- If any team has flown under the radar more than Sherburne-Earlville’s girls’ basketball team over the past four years, we’d like to know about it. Our neighbors to to the north moved out of Section IV and into Section III nearly a decade ago. When it left, the school’s most consistent winning program was its baseball team. The baseball team has continued to win, but other schools have since joined the Marauders’ diamond men as steady winning clubs, specifically the varsity girls hoops team.
A decade ago, the S-E girls were still looking for their first above-.500 record. Since the 2007-2008 season, the Marauders’ overall record stands up with the best in Chenango County. Count S-E – and Norwich’s boys – as the only basketball teams over the past four years to win at least 15 games. During that stretch, the Marauders have amassed 65 wins and 17 losses for a neat 79.3 percent winning percentage. Last night in Waterville, Sherburne-Earlville closed out a second straight Center State Conference Division II championship. Congratulations to the maroon-clad S-E girls, who have helped turn around a basketball program that once floundered at or near the bottom of the standings for decades.
- Jim Johnson and Bob Conway used to coach against each other, typically twice a season in the Tri-Valley League. Johnson led Gilbertsville, while Conway headed up the Mounties of Mt. Upton. Those clashes took place mostly in the 1980s, and each mentor delivered winning season after winning season for their respective programs. Over two decades later, each coach has subsequently passed 400 career wins – the only active local coaches with that many victories – and the two sideline heads are again in charge of a group of ladies that will play for league championships Saturday at SUNY Oneonta.
Johnson has his club in position to win the T-V title for the first time since 2006, while Conway has B-G in position to win its fourth Midstate Athletic Conference title in 10 years. Before that, Conway won a pair of Susquenango Association titles, and we’re sure he had Mt. Upton on top – at least one time – in the Tri-Valley League.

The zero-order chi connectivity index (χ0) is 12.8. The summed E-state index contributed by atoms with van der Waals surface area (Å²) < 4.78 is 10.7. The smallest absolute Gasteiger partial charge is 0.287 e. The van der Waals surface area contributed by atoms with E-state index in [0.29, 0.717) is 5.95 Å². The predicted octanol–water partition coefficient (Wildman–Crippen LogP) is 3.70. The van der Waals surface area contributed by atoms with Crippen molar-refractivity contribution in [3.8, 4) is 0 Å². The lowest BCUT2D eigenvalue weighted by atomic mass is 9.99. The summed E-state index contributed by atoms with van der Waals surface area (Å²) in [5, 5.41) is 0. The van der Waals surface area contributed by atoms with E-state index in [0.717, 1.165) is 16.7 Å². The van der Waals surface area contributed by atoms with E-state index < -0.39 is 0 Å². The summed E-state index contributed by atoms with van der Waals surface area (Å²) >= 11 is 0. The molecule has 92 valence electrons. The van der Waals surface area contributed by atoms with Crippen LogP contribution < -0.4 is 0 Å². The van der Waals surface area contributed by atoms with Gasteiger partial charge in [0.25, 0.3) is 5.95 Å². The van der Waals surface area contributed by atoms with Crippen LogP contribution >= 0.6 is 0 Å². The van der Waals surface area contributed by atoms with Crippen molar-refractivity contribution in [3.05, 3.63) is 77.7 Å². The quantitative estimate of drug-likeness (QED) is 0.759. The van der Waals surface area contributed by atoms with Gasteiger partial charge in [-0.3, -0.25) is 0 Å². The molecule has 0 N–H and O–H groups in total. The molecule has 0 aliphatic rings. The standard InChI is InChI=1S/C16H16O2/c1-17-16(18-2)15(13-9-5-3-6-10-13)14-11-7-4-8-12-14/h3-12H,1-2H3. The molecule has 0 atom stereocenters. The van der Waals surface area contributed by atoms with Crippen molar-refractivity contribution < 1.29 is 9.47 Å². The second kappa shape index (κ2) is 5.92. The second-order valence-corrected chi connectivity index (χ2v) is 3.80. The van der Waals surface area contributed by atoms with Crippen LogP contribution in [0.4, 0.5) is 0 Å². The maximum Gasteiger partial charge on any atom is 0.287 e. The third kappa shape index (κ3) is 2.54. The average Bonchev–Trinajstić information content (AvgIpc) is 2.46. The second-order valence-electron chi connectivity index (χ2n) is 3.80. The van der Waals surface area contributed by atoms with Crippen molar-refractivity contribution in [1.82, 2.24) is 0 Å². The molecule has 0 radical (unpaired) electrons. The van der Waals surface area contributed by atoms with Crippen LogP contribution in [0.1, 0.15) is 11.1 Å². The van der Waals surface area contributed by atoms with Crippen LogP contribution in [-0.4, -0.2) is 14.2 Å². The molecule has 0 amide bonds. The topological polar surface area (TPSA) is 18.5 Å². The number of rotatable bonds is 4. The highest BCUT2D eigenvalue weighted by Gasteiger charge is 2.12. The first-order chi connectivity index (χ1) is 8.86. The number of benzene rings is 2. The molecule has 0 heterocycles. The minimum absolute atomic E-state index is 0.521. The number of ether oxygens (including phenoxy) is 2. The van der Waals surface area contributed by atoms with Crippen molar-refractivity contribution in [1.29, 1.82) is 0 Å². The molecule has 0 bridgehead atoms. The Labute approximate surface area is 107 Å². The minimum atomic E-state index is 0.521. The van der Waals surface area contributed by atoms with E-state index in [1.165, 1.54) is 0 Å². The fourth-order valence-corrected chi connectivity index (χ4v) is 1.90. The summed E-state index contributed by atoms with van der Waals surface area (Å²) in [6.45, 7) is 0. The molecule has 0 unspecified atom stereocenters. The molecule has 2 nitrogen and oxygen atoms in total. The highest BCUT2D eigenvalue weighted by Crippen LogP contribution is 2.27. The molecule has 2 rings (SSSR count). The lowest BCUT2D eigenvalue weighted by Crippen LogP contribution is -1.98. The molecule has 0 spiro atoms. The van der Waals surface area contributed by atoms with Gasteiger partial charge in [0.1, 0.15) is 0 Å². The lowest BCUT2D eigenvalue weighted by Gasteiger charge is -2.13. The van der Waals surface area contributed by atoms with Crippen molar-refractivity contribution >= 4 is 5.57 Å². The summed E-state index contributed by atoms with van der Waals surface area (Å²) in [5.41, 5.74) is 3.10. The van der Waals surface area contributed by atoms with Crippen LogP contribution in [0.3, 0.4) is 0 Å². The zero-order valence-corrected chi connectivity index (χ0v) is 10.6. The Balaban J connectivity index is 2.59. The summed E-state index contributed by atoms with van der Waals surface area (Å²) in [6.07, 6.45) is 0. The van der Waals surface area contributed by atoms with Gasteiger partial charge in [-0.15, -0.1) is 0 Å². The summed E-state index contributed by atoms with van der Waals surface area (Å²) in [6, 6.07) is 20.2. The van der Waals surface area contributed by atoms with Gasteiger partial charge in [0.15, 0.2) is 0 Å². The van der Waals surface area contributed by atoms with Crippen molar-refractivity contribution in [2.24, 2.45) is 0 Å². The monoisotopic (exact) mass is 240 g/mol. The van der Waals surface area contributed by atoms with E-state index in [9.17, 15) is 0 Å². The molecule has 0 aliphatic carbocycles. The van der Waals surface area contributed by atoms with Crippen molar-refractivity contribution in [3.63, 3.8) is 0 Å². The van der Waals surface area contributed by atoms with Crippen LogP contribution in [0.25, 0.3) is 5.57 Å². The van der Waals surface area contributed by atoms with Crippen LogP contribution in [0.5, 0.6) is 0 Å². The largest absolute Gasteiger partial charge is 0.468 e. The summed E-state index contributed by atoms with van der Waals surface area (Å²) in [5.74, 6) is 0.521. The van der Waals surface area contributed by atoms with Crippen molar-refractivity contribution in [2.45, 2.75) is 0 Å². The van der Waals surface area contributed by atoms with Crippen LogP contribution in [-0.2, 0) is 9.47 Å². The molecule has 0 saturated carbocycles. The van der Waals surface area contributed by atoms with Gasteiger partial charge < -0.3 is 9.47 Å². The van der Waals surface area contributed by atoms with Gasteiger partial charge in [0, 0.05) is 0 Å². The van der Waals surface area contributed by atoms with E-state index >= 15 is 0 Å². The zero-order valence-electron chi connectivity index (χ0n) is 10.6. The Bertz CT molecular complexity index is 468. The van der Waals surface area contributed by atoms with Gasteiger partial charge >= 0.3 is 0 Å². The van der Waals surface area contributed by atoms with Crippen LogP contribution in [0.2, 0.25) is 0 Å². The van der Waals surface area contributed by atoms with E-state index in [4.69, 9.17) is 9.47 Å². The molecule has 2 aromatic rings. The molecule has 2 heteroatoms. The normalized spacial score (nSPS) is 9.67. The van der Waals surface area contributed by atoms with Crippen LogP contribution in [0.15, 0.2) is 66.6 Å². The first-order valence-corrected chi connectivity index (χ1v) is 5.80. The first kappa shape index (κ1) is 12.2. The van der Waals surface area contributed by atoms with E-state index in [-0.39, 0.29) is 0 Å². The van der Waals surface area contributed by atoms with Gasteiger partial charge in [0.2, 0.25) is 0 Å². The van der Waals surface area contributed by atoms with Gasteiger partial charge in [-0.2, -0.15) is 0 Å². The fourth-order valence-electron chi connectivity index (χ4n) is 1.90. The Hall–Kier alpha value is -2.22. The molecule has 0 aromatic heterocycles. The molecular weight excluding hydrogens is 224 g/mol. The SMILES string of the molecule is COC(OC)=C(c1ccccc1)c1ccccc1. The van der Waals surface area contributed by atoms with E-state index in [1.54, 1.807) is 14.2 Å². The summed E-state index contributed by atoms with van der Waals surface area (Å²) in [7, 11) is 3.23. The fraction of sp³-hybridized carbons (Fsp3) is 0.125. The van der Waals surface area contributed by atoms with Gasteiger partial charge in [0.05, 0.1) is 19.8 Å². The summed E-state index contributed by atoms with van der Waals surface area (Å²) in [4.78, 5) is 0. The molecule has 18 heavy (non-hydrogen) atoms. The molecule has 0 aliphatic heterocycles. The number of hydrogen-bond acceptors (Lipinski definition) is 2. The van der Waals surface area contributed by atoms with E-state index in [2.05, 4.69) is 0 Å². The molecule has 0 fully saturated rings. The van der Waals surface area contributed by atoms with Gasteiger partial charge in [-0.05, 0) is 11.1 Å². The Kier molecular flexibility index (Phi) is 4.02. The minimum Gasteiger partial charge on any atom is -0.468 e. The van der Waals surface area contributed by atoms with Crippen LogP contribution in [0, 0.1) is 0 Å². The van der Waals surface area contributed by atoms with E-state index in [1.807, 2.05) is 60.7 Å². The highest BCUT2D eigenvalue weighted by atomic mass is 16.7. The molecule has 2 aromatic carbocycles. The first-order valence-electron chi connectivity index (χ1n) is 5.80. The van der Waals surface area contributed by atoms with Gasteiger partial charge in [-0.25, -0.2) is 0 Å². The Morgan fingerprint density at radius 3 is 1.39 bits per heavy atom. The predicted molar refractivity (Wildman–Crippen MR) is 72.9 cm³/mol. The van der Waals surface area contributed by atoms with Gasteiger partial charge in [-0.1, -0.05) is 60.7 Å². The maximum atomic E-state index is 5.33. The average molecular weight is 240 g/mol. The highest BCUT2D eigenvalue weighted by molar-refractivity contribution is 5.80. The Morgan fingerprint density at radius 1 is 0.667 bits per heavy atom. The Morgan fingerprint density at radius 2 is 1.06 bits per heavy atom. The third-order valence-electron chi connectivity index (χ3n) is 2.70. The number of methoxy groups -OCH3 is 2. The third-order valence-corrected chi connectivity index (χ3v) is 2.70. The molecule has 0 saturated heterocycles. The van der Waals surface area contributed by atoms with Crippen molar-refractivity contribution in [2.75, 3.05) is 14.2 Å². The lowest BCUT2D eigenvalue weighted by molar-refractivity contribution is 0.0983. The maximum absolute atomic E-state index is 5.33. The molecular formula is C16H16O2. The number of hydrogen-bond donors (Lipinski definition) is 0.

Johnson has won his share of T-V league titles as well, and despite 32 years on the bench, Johnson still has the passion, the energy, and enthusiasm of a young coach. He is as excited as the girls playing for him, and surprisingly, despite all of his experience, is not completely calm and collected. “Heck yeah, I’m already shaking,” Johnson said when asked if he still has some nervousness. “I’m the one who is supposedly in control, and I don’t want to make the mistake that makes us lose the game. You try to convey (to the team) what you think is best for them in a particular game. Sometimes that’s why teams win or lose.”
Fortunately for Johnson, he has a group of girls that got used to winning in the fall when most of this year’s team members played on the Section IV Class D soccer finalist. The Raiders are also a close-knit group, too, and fun to coach, Johnson said. “This is a nice group of kids, one of the best,” Johnson said. “They came together during the soccer season, and it just carried on from there. I have to give the soccer team credit for getting that good team feeling going.”
- Frankie Garcia’s second straight loss in the finals of the Section IV Wrestling Tournament was one of more emotional defeats last Saturday night, especially for Norwich fans. Garcia ran into two-time state place-winner Corey Dake of Lansing, and dropped a 3-0 decision. Garcia, though, is one of seven Section IV Division II wrestlers who earned a second chance as an at-large bid to the state tournament in Albany next weekend.
Garcia, who has around 70 career wins and just a handful of losses, met the criteria for a wild-card pick, and just squeaked in as the last selection in the 119-pound division. Norwich coach Joe Downey was notified of Garcia’s bid earlier this week, and immediately called Garcia – who was in a morning class – to give him the news. “It was like Christmas,” Downey said of the good news. “Frankie was ecstatic about it, and I called his dad, and his dad was ecstatic.”
As the last guy to make the tournament bracket, it is likely Garcia will draw a tough assignment, perhaps one of the top one or two seeds in the tournament. Nonetheless, Downey is not worried about his eighth-grader. “He’ll do just fine up there, and it doesn’t matter who he wrestles,” the coach said. “He’s got as much a chance as anyone else up there. There are quite a few tough guys in his weight class, but at this point, it doesn’t matter. Everyone starts that tournament with a 0-0 record. Frankie’s there, it’s a new ballgame, and he doesn’t care who he faces.”
Follow Patrick Newell on Twitter @evesunpat